The Dalai Lama has arrived in the United States for a two-week visit - the first since his homeland erupted in turmoil.
The exiled Tibetan spiritual leader arrived Thursday in Seattle, in the northwest state of Washington, where he is scheduled to participate in a five-day conference on spirituality which opens Friday.
Speaking Thursday in Japan, the Dalai Lama said he supports the upcoming Beijing Olympic Games, despite China's ongoing crackdown on anti-government protesters in Tibet.
The Olympic torch for the Beijing Games made its only North American stop Wednesday in San Francisco under tight security.
China's foreign ministry commented Thursday on the Dalai Lama's trip, repeating its claim that the Tibetan exile seeks to divide China under the guise of religion.
Foreign Ministry spokeswoman Jiang Yu also strongly rejected a resolution passed Wednesday by the U.S. House of Representatives. She said the resolution sponsored by House speaker Nancy Pelosi distorts the history and reality of Tibet.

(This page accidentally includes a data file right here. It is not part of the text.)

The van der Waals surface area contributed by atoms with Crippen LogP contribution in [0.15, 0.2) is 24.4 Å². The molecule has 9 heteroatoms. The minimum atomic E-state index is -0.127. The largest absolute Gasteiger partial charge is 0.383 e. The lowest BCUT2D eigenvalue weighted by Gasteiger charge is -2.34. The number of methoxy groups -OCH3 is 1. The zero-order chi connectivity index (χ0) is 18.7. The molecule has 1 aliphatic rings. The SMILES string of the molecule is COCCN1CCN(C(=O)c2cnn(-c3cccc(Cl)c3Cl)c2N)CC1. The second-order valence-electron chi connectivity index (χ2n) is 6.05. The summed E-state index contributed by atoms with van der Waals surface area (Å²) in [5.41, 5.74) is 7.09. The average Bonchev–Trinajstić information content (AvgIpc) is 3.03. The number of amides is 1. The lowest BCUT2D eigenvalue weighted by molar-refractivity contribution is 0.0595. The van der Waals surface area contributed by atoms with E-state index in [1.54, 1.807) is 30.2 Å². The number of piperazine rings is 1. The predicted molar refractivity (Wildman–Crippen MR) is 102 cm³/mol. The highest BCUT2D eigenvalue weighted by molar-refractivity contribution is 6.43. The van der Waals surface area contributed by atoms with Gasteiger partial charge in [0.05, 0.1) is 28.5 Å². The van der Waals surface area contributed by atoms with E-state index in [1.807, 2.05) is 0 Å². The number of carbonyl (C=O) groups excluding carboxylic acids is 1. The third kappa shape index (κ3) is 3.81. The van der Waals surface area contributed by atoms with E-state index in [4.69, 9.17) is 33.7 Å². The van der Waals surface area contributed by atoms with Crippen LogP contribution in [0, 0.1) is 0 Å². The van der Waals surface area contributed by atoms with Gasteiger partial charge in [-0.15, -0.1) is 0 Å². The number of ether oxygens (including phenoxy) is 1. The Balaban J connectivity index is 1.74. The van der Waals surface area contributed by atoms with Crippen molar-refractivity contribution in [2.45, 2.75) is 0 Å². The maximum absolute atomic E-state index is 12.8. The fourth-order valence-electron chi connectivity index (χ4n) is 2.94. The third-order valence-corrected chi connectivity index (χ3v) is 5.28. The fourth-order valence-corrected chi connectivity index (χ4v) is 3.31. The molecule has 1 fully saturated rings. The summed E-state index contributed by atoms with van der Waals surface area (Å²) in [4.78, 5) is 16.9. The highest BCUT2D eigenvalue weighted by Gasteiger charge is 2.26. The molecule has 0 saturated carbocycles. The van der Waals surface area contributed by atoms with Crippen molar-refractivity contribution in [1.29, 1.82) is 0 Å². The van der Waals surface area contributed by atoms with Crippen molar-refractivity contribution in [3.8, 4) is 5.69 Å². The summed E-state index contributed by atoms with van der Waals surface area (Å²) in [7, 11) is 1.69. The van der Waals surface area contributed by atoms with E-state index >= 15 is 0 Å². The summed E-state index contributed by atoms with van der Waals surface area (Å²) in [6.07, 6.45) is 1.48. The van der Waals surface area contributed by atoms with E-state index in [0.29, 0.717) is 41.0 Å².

Two resolutions passed Wednesday by the U.S. House of Representatives and Senate condemned violence in Tibet and called on China to open talks with the Dalai Lama.
President Bush and other world leaders also have urged Beijing to hold talks with the Dalai Lama.
Mr. Bush has come under pressure from the three top U.S. presidential candidates to skip the Olympics opening ceremony to protest Beijing's crackdown in Tibet, but his plan to attend the Olympics remains unchanged.
The European Parliament Thursday passed a resolution urging the bloc's 27 members to consider boycotting the opening ceremony of the Beijing Olympics if China does not resume talks with the Tibetan spiritual leader.
British Prime Minister Gordon Brown, German Chancellor Angela Merkel and Poland's President Lech Kaczynski have said they will not attend the opening ceremony of the Beijing games.
The Dalai Lama is also scheduled to visit the Michigan and New York while in the United States.